Ian C. Bourg

Associate Professor of Civil and Environmental Engineering and the High Meadows Environmental Institute
Office Phone
E208 Engineering Quad

B.Eng., Chemical Engineering, Institut National des Sciences Appliquées, Toulouse, 1999; Ph.D., Civil and Environmental Engineering, University of California, Berkeley, 2004


Honors and Awards

  • NSF CAREER Award, US National Science Foundation, 2018
  • Winner, DOE Life at the Frontiers of Energy Research Video Competition, 2011
  • Joseph Dias & Eugene Henry Doctoral Fellowships, CEE Department, UC Berkeley, 2000, 2002
  • Doctoral Fellowship, French Agency for the Management of Radioactive Waste. 1999 - 2002
  • Leonardo Scholarship, European Union, 1999


  • Associate Professor, Civil and Environmental Engineering
  • Associate Professor, High Meadows Environmental Institute
  • Associated Faculty, Andlinger Center for Energy and the Environment
  • Associated Faculty, Department of Chemical and Biological Engineering
  • Associated Faculty, Princeton Institute for Computational Science and Engineering
  • Associated Faculty, Princeton Materials Institute

Research Interests

Interfaces between liquid water and other phases (minerals, air, carbon-rich fluids, living organisms) are ubiquitous in terrestrial natural environments. Surface chemistry and mass fluxes at these interfaces play key roles in influencing a broad range of environmental phenomena including contaminant fate and transport, metal biogeochemical cycling, multiphase flow in porous media, cloud nucleation, sediment transport, water treatment processes, and soil carbon dynamics. Our research aims to gain fundamental insight into the properties of liquid water at interfaces using state-of-the-art atomistic-level simulations, macroscopic scale models, and laboratory experiments in order to improve existing representations of key environmental processes. Current projects are focused particularly on understanding water and solute chemistry and mass fluxes in clayey media (soils, sediments, engineered clay barriers, shales) in conditions relevant to geologic carbon sequestration, waste isolation, soil carbon storage, and soil remediation.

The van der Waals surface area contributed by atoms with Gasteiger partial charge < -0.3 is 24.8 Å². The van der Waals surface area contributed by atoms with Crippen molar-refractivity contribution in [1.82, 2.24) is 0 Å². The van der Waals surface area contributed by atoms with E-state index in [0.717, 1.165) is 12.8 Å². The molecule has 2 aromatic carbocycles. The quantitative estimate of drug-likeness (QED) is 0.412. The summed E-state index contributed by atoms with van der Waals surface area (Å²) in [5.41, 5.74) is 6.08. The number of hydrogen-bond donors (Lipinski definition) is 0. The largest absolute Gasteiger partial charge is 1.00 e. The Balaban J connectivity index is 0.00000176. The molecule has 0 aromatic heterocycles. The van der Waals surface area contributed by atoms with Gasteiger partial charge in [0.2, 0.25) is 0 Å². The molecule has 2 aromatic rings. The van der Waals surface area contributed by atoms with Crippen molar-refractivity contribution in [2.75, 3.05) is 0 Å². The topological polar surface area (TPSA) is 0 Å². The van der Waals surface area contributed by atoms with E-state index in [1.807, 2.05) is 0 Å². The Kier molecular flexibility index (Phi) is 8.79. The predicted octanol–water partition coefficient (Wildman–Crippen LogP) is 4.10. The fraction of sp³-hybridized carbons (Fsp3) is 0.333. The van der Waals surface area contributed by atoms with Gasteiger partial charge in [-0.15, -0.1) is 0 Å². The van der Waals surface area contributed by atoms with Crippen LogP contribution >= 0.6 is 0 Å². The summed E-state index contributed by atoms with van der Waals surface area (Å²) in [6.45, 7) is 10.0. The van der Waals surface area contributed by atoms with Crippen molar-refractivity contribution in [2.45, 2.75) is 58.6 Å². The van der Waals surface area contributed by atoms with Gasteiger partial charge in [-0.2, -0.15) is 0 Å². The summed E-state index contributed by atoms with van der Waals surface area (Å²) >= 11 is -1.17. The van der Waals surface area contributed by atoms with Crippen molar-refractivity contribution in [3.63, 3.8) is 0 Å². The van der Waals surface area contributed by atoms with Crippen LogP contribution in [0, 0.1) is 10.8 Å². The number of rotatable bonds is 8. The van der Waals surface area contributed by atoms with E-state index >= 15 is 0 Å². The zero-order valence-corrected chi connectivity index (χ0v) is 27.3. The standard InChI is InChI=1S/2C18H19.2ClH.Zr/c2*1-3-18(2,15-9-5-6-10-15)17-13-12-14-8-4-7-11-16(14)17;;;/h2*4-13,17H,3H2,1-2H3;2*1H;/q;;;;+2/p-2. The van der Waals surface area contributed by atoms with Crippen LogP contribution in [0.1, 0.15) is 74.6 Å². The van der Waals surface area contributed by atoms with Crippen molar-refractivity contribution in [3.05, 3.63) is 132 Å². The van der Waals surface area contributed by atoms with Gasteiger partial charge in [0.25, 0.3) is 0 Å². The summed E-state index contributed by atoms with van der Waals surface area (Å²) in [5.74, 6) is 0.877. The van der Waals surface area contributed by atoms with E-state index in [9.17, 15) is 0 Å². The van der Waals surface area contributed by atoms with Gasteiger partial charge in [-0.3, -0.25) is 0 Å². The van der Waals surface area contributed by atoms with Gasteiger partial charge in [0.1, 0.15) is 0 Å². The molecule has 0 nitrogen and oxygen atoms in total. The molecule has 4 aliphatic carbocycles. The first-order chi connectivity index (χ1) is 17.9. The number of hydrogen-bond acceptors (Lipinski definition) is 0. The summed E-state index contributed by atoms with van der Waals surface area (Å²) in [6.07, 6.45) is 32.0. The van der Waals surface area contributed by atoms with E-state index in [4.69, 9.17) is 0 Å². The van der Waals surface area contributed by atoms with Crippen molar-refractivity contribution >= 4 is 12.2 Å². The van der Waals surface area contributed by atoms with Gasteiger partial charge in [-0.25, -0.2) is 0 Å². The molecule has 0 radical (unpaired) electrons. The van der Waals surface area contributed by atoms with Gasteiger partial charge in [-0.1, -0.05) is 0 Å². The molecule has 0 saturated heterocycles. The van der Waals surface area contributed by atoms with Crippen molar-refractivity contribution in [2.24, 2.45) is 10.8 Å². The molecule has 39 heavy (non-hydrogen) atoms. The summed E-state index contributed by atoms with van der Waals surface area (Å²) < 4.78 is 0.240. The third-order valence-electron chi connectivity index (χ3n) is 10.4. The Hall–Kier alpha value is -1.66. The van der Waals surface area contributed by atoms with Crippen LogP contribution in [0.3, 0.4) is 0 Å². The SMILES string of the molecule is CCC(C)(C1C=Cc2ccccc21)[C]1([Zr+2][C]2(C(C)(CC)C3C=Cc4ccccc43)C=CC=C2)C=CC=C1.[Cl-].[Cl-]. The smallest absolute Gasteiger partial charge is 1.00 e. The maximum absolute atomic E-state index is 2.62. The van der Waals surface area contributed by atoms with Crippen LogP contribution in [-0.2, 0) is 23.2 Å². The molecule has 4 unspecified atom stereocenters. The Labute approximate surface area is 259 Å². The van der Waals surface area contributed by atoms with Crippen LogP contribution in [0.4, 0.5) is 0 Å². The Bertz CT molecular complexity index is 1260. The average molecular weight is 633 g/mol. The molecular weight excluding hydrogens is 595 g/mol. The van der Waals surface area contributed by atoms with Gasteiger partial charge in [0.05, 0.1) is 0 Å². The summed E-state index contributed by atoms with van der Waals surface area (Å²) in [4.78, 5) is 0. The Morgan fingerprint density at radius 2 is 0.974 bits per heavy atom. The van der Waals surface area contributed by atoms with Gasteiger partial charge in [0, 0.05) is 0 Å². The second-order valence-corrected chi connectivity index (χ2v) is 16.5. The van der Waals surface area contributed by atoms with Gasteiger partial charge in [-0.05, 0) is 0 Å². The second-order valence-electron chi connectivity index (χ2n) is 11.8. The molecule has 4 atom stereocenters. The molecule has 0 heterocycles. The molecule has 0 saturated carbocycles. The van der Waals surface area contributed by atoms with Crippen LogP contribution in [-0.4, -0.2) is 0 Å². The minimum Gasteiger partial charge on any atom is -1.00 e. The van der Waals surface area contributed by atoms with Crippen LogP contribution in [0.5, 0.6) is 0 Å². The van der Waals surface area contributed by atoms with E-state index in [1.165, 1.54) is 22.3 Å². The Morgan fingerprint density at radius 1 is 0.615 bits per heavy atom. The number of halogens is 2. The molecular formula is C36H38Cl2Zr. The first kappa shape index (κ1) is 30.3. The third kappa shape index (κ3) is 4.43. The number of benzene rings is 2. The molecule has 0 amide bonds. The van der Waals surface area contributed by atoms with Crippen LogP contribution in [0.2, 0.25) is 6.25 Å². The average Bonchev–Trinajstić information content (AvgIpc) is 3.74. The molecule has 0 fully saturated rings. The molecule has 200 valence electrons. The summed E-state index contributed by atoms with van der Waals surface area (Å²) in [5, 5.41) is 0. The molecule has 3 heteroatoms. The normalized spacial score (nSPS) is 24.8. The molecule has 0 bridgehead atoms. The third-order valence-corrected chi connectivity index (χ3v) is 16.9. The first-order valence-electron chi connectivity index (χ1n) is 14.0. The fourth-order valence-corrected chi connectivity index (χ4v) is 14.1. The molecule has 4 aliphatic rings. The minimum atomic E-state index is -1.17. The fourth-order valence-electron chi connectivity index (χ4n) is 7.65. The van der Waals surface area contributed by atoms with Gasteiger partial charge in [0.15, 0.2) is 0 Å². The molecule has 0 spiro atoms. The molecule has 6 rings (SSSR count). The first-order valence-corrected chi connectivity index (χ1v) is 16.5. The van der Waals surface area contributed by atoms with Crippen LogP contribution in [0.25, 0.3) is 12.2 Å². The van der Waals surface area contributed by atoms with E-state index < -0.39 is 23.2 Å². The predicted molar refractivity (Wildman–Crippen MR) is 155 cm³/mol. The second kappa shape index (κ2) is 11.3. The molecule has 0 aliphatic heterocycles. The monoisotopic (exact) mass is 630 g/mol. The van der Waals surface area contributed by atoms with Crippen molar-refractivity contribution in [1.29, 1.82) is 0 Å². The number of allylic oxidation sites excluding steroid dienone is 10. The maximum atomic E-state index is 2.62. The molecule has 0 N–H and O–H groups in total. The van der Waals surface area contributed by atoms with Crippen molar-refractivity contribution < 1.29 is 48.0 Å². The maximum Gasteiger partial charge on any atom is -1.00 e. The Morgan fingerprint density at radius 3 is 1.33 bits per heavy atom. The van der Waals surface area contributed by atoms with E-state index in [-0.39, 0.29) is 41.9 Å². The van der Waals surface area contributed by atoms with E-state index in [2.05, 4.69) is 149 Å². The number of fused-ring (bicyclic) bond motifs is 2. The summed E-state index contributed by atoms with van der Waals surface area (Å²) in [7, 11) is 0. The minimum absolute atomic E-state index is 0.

Selected Publications
  1. Lee S.S., Koishi A., Bourg I.C., Fenter P. Ion correlations drive charge overscreening and heterogeneous nucleation at solid-aqueous electrolyte interfaces. Proceedings of the National Academy of Sciences 118, e2105154118 (2021).
  2. Kleber M., Bourg I.C., Coward E.K., Hansel C.M., Myneni S.C.B., Nunan N. Dynamic interactions at the mineral-organic matter interface. Nature Reviews Earth & Environment 2, 402-421 (2021).
  3. Carrillo F.J., Bourg I.C. Modeling multiphase flow within and around deformable porous materials: A Darcy-Brinkman-Biot approach. Water Resources Research 57, e2020WR028734 (2021).
  4. Yang J.Q., Zhang X., Bourg I.C., Stone H.A. 4D imaging reveals mechanisms of clay-carbon protection and release. Nature Communications 12, 622 (2021).
  5. Willemsen J.A.R., Bourg I.C. Molecular dynamics simulation of the adsorption of perand polyfluoroalkyl substances (PFASs) on smectite clay. Journal of Colloid and Interface Science 585, 337-346 (2021).
  6. Shen X., Bourg I.C. Molecular dynamics simulations of the colloidal interaction between smectite clay nanoparticles in liquid water. Journal of Colloid and Interface Science 584, 610-621 (2021).
  7. Sun E.W.-H., Bourg I.C. Molecular dynamics simulations of mineral wettability by water vs CO2: thin films, contact angles, and capillary pressure in a silica nanopore. Journal of Physical Chemistry C 124, 25382-25395 (2020).
  8. Underwood T.R., Bourg I.C. Large-scale molecular dynamics simulation of the dehydration of a suspension of smectite clay nanoparticles. Journal of Physical Chemistry C 124, 3702-3714 (2020).